On Friday April 11th we had the official opening of the exhibition “All our Yesterdays” in the beautifully restored Palazzo Lanfranchi in Pisa. The Palazzo is home to the new “Museo Della Grafica“.
After some welcome words by Antonella Fresa (Promoter), the major of Pisa Marco Filippeschi and the director of the museum Alessandro Tosi, the patronage of Dario Danti, the chancelor of Culture, guests were able to see the exceptional exhibition curated by Pietro Masi (Promoter) and Sofie Taes (KU Leuven). In close collaboration with the partners Sofie Taes, who authored the catalog, distilled the several subthemes of the overall concept, while Pietro Masi and the Promoter team arranged a sometimes magical positioning of the images in the several rooms of the exhibition. With the help of the European Union in the form of a CIP-project “EuropeanaPhotography“, top photo archives, musea and agencies from Europe were able to digitize images from early photography (1839-1939), involving techniques such as Daguerreotype, Glass negative and Albumen print into very high resolution images (digitzed up to 100 Megapixel), that were her printed on high quality cotton paper in sizes up to 80×70 cm.
Wiebe de Jager, representative for Europeana, stressed the value of these collections for the goals of Europeana in his presentation.
Viewing these top photographs at such a high resolution and with full dynamic range, gives a totally new experience and a different experience to the historic event. As one of the guests pointed out: “it is as if I can touch the people on the images”.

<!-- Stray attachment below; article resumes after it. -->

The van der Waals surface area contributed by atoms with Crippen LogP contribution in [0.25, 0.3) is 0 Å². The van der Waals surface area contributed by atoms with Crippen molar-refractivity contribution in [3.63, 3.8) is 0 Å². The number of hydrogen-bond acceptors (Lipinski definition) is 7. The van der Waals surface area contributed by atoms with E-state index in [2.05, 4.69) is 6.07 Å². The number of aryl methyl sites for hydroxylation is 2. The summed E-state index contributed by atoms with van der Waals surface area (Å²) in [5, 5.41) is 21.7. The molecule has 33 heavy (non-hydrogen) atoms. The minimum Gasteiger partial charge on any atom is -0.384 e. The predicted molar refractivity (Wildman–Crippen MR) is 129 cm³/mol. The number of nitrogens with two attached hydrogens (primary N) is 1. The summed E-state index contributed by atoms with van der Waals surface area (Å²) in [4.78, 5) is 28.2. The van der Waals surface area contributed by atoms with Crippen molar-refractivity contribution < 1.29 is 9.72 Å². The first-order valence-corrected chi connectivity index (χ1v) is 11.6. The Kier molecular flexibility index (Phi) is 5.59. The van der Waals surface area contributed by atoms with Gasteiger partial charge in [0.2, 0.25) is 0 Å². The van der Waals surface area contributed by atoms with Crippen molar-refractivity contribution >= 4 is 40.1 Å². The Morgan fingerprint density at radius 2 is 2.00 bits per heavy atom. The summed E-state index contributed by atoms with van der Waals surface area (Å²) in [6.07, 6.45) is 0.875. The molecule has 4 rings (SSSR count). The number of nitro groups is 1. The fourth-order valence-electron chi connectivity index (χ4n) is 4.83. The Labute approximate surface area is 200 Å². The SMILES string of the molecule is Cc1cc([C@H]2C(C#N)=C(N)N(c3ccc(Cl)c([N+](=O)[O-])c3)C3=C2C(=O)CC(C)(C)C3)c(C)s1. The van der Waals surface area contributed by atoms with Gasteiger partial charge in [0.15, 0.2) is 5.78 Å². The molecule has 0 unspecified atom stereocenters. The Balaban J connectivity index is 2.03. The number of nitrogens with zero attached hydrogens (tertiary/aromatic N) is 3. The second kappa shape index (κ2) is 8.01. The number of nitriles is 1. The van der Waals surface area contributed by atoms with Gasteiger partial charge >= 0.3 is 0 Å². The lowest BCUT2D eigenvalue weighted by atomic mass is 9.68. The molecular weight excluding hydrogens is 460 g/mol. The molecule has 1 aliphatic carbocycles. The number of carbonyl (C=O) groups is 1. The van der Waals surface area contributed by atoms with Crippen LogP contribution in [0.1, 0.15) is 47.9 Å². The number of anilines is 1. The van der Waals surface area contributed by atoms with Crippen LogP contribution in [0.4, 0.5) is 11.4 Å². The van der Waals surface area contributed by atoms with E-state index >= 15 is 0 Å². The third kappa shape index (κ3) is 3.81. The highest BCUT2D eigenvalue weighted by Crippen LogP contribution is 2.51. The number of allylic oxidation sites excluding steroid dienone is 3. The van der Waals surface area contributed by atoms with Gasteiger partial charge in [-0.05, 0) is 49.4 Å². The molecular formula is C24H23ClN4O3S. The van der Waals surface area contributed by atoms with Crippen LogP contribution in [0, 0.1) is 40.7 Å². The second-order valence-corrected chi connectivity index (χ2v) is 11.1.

This the way we want digital techniques to be transformational: while being true to the original and conveying this causal link with the past event, the new digital representation – in itself a new work of art – breaks the original “framing” of the perception and triggers a re-experience of what photographically mediated experience is all about.
For the theme of the exhibition the partners chose to go for vernacular photography, highlighting city life as it was witnessed by the best photographers. So rather than well-known historical events the focus is on people on the streets, experiencing joy, leisure, hardships, work. It is something we hope the visitors will relate to. For that very reason the exhibition also hosts a digitisation studio, and we encourage the public to bring their old vintage photographs. In the exhibition a very nice amateur collection is displayed.
Read more also on DigitalMeetsCulture.
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